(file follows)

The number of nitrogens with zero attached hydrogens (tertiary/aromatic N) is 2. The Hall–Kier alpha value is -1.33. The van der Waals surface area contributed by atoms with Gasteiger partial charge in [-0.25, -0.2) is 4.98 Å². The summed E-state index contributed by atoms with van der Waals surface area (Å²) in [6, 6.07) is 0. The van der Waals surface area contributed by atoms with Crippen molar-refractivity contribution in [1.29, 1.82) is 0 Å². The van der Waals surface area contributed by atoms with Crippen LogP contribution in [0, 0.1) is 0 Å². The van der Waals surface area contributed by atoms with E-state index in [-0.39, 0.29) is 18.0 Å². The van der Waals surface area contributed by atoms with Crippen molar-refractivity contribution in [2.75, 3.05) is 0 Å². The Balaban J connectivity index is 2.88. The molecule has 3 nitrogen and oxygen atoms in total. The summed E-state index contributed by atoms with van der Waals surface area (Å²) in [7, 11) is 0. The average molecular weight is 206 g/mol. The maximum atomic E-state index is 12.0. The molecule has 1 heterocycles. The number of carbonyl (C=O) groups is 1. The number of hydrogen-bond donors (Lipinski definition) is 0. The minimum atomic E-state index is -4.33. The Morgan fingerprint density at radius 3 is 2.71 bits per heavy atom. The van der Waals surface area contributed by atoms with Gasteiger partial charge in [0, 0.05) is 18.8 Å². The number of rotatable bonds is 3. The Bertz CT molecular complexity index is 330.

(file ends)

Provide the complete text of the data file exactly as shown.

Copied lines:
The number of nitrogens with zero attached hydrogens (tertiary/aromatic N) is 2. The Hall–Kier alpha value is -1.33. The van der Waals surface area contributed by atoms with Gasteiger partial charge in [-0.25, -0.2) is 4.98 Å². The summed E-state index contributed by atoms with van der Waals surface area (Å²) in [6, 6.07) is 0. The van der Waals surface area contributed by atoms with Crippen molar-refractivity contribution in [1.29, 1.82) is 0 Å². The van der Waals surface area contributed by atoms with Crippen LogP contribution in [0, 0.1) is 0 Å². The van der Waals surface area contributed by atoms with E-state index in [-0.39, 0.29) is 18.0 Å². The van der Waals surface area contributed by atoms with Crippen molar-refractivity contribution in [2.75, 3.05) is 0 Å². The Balaban J connectivity index is 2.88. The molecule has 3 nitrogen and oxygen atoms in total. The summed E-state index contributed by atoms with van der Waals surface area (Å²) in [7, 11) is 0. The average molecular weight is 206 g/mol. The maximum atomic E-state index is 12.0. The molecule has 1 heterocycles. The number of carbonyl (C=O) groups is 1. The number of hydrogen-bond donors (Lipinski definition) is 0. The minimum atomic E-state index is -4.33. The Morgan fingerprint density at radius 3 is 2.71 bits per heavy atom. The van der Waals surface area contributed by atoms with Gasteiger partial charge in [0, 0.05) is 18.8 Å². The number of rotatable bonds is 3. The Bertz CT molecular complexity index is 330.